More often than not, the person with the concussion or sports-related injury will have problems with their short-term memory, despite being neurologically normal. Asking questions like ‘What field are we playing on?’, ‘What quarter is it?’, ‘How far along in the game are we?’, ‘Who participated in the last scoring play?’ seem to be most sensitive in identifying someone who’s involved in a concussion.
Q: How can PCPs bring up the subject of long-term consequences of concussions with the parents of young children who might want their child to play football ?
Jesse Mez, MD, MS, Alzheimer’s Disease and CTE Center, Boston University:
Parents should be told there is a relationship between tackle football, and neurodegenerative disease, including CTE, and this relationship does not appear contingent on having a symptomatic concussion while playing. We don’t yet have a good sense of how to quantify the amount of football needed to substantially increase risk, but we have observed CTE in those with as little as high school football. In light of the relationship between football and CTE , it’s important to advise caution to parents. There are benefits to playing football, such as better cardiovascular health and the relationships children will build through team sports, but there are other ways to achieve those same benefits without the child hitting their head repeatedly.
Q: How can PCP s broach the subject of concussions with current athletes?
Franks: Try and get them to see that it could impact their long-term health. Everyone has heard of CTE, and has heard of the long-term implications of concussions, so we worry about the long-term health of their brain. I personally tell my patients letting me know when the concussion first happens improved their chances for treatment, and likely significantly lessens the amount of time he or she is out of the game.
Q: What are treatment options?
Franks: It depends on the type of symptoms a patient is encountering. If it’s neck pain, we can do physical therapy. If it’s balance and coordination, we’ll use vestibular therapy. Vision problems can be treated with a specific kind of glasses or prisms to help with vision as well as vision therapy. With cognition, we put school accommodations in place to help with the learning or processing of information as well as use certain therapies. With sleep we can use melatonin to induce sleep and try to reset the sleep-wake cycle in part, by trying to keep the patient from sleeping during the day. Within 7 to 10 days, our patients are anxious about perhaps getting behind in school so we really try to treat the social and emotional symptoms right away because once the symptoms from stress start to show significantly, it’s much more difficult to get them symptom free.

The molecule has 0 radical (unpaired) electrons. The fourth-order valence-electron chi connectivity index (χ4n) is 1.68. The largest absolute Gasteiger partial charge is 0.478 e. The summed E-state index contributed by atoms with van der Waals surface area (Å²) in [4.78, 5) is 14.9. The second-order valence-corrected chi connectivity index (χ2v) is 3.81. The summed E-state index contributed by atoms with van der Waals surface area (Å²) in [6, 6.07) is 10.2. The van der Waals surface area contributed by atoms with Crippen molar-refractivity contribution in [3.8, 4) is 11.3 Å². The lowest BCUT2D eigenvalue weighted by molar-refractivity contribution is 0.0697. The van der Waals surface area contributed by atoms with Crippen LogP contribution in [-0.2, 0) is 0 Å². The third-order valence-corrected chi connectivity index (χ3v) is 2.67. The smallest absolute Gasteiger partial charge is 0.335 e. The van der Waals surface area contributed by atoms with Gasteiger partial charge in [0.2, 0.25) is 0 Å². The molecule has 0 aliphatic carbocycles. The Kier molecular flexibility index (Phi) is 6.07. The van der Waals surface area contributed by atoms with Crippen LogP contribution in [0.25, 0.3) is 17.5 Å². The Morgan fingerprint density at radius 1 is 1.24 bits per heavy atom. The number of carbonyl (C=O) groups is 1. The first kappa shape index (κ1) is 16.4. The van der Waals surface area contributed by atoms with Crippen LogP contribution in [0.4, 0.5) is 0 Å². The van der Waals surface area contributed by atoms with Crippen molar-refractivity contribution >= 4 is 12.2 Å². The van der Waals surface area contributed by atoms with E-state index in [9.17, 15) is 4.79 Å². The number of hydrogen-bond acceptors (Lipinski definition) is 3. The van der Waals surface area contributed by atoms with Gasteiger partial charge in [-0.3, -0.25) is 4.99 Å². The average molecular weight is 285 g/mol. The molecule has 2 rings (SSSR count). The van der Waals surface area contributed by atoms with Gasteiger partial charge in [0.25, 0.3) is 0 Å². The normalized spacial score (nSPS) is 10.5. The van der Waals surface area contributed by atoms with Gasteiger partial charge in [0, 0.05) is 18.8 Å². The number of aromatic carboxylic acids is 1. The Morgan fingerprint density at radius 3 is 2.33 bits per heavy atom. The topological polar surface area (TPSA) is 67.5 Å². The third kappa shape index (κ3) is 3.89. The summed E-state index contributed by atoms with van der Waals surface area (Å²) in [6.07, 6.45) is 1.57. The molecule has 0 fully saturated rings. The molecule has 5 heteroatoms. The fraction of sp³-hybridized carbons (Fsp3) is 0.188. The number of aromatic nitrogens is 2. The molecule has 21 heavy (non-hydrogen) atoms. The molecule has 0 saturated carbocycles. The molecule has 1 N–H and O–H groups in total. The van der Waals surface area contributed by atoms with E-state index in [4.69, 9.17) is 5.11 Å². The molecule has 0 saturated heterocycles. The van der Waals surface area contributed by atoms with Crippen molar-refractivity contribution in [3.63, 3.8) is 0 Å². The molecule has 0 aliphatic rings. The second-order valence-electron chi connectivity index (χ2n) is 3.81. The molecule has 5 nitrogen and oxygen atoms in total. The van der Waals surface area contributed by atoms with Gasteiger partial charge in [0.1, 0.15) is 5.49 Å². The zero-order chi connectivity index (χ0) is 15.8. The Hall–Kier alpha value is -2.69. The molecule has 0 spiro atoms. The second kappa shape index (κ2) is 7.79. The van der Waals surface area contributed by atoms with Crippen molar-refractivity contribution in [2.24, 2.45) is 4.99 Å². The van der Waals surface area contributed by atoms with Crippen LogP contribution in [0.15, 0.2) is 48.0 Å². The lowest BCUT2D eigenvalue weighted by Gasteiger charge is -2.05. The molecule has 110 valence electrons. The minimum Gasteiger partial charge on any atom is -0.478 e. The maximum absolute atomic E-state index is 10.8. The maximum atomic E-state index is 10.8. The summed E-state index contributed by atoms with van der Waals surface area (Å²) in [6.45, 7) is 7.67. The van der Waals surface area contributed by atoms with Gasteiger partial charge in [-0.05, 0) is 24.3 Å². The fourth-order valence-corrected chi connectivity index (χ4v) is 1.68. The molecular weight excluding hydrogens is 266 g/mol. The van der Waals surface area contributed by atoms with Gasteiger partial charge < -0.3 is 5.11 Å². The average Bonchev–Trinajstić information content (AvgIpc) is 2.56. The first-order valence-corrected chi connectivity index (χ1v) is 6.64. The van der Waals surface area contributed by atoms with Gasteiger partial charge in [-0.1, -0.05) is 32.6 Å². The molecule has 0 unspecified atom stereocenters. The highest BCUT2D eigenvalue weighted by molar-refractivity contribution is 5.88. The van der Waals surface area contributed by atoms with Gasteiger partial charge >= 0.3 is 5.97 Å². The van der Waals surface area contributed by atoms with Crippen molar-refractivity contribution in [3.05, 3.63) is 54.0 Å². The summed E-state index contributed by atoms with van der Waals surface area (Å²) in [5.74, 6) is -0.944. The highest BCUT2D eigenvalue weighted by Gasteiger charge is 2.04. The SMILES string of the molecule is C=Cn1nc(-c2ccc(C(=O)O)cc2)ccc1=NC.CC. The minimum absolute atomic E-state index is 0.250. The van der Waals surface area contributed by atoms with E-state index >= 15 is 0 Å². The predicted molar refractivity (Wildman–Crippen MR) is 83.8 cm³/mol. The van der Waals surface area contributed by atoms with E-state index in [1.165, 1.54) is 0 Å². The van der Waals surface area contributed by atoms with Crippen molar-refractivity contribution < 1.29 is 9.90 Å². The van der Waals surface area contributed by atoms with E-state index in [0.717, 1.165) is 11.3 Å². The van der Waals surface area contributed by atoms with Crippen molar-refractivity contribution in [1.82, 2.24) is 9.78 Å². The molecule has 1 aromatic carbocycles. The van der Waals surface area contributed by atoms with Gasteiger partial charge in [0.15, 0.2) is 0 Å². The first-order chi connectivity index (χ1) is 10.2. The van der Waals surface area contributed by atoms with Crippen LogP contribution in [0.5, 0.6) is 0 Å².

Johnson: It is very important for those suffering with severe symptoms to know that many people benefit from available psychiatric or neurological treatments.
Q: How has the treatment of concussions evolved over time?
Franks: We’re transitioning away from is ‘rest is best.’ For so long, concussion treatment involved taking away the electronics, keeping the patient home from school, and preventing them from leaving home. Newer research shows that isn’t always best.. The most recent version of the Berlin Consensus Statement from the Concussion in Sport Group found if you can use a cell phone, that’s your gateway back into school because it’s part of the daily living process at this point. We are also finding that students with structure and accommodation in their normal routine are doing better than those who stay at home. We are finding that we are more successfully dealing with anxiety and depression by keeping them in their normal activity and that noncontact exercise has been proven beneficial to mitigate those stressors while they are in recovery. When considering treatment, creating a managed recovery program that deals with both academics as well as physicality is important in managing these patients.